In this section, the material properties of the simply supported beams in the numerical cases are considered as follows: Young’s modulus E = 71 × 109 N/m2, mass density ρ = 2700 kg/m3, beam dimensions = 0.5 m × 0.2 m × 5 mm, Poisson’s ratio = 0.3, and damping ratio ξ = 0.02. Tables 1(a)-1(b) show the convergence studies of normalized beam vibration amplitude for various excitation magnitudes and frequencies. The two-mode approach is adopted. The harmonic excitation is uniformly distributed. The 2nd level solutions are normalized as one hundred. It is shown that the 1st level solutions are accurate enough for the excitation frequency range from 0.5 ω 1 to 6 ω 1 and excitation parameter from κ = 1 to 25. The differences between the zero level and 2nd level solutions are bigger when the excitation level or excitation frequency is higher. It is implied that the higher harmonic components in the vibration responses are more important when the excitation level or excitation frequency is higher. Tables 2(a)-2(b) show the contributions of the first three symmetric modes for various excitation magnitudes and frequencies. It can be seen that the 2 mode solutions are accurate enough for the excitation frequency range from 0.5 ω 1 to 6 ω 1 and excitation parameter from κ = 1 to 25. For the excitation frequency near or less than the 1st resonant frequency, the 1st mode response is dominant. It is implied that the single mode solution is accurate enough. When the excitation frequency is set higher and closer to the 2nd resonant frequency, the 2nd mode contribution is more significant. Figures 1(a)-1(b) show the frequency-amplitude curves for two excitation cases (one is uniformly distributed, F t = 7.5 ρ A g sin ( ω t ) ; the other is F ( x , t ) = 0.1 sin π / L x + 0.9 sin ( 3 π / L x ) 75 ρ A g sin ( ω t ) ) . It can be seen that the modified harmonic balance solutions well agree with those obtained from the numerical integration method used in . The well-known jump phenomenon can be seen at the 1st peak. There are only small deviations observations around ω = 0.5 ω 1 and 2 ω 1 . In Figure 1(a), the 2nd resonant peak looks like more linear (no jump phenomenon) because the 2nd modal force is quite small. Thus, it can be considered as linear vibration. In Figure 1(b), the 2nd modal force is set higher to induce the jump phenomenon. Figure 2 shows the overall vibration amplitude plotted against the excitation frequency for various excitation levels. The excitation function is F ( x , t ) = 0.1 sin π / L x + 0.9 sin ( 3 π / L x ) κ ρ A g sin ( ω t ) . The jump phenomenon is seen at each peak of the three excitation cases, except the 2nd peak of κ = 25 . Besides, there is a very small damped nonlinear peak observed around ω = 0.4 ω 1 due to the high excitation level or high nonlinearity. Figures 3(a)3(c) show the 1st level residues remained at the 1st and 2nd modal equations for various excitation frequencies. It can be seen that the residues are monotonically increasing with the excitation parameter; the residues in the 1st modal equation are bigger than those in the 2nd modal equation, and the residues of ω = ω 1 are the highest among the three cases while the residues of ω = 6 ω 1 (the excitation frequency is in between the two resonant frequencies) are the smallest. In general, the results have shown the converged solutions and proven the accuracy of the proposed method.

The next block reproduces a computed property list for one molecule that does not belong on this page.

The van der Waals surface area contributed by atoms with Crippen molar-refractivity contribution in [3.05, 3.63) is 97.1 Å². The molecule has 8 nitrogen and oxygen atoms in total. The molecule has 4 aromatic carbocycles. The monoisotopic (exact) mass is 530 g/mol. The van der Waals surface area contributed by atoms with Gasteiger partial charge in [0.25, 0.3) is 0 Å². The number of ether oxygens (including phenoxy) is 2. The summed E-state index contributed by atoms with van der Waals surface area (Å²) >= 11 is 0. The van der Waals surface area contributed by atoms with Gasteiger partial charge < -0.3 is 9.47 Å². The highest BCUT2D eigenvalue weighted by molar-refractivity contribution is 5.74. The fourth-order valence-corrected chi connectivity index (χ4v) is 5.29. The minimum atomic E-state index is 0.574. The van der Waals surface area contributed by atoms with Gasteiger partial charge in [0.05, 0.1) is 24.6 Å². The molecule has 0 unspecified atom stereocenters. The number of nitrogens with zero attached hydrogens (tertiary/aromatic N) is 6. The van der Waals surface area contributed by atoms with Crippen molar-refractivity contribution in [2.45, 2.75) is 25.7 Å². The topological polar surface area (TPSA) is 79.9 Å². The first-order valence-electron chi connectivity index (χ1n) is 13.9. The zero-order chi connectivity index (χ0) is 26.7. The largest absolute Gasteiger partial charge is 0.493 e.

(a) Convergence study for various excitation magnitudes, ω = 1.5 ω 1 . (b) Convergence study for various excitation frequencies, κ = 7.5.

Normalized overall amplitude κ = 1 7.5 15 25
Zero level solution 99.92 101.00 101.93 102.69
1st level solution 100.00 100.03 100.13 100.32
2nd level solution 100.00 100.00 100.00 100.00
Normalized overall amplitude ω = 0.5 ω 1 ω 1 3 ω 1 6 ω 1
Zero level solution 99.79 100.44 96.43 79.43
1st level solution 100.03 100.03 100.00 100.00
2nd level solution 100.00 100.00 100.00 100.00

(a) Modal contributions for various excitation frequencies, ω = 1.5 ω 1 . (b) Modal contributions for various excitation frequencies, κ = 7.5 .

Normalized modal contribution κ = 1 7.5 15 25
1st mode 99.94 99.88 99.67 99.54
2nd mode 0.05 0.10 0.29 0.40
3rd mode 0.01 0.01 0.04 0.06
Normalized modal contribution ω = 0.5 ω 1 ω 1 3 ω 1 6 ω 1
1st mode 99.59 99.78 96.03 78.20
2nd mode 0.36 0.19 3.56 20.25
3rd mode 0.05 0.03 0.42 1.55

(a) Comparison between the results from the proposed and numerical integration methods, F = 7.5 ρ A g sin ( ω t ) . (b) Comparison between the results from the proposed and numerical integration methods, F = 75 0.1 sin π / L x + 0.9 sin ( 3 π / L x ) ρ A g sin ( ω t ) .

Frequency-amplitude curve for various excitation levels.

(a) The 1st level residues remained at the 1st and 2nd modal equations, ω = ω 1 . (b) The 1st level residues remained at the 1st and 2nd modal equations, ω = 6 ω 1 . (c) The 1st level residues remained at the 1st and 2nd modal equations, ω = 9 ω 1 .

5. Conclusions

In this study, the analytic solution steps for nonlinear multimode beam vibration using a modified harmonic balance approach and Vieta’s substitution have been developed. Using the proposed method, the nonlinear multimode beam vibration results can be generated without the need of nonlinear equation solver. The standard simply supported beam case has been considered in the simulation. The solution convergences and modal contributions have been checked. The theoretical result obtained from the proposed method shows reasonable agreement with that from the previous numerical integration method.

Conflict of Interests

The author declares that there is no conflict of interests regarding the publication of this paper.

Acknowledgment

The work described in this paper was fully supported by a grant from City University of Hong Kong (Project no. 7004362/ACE).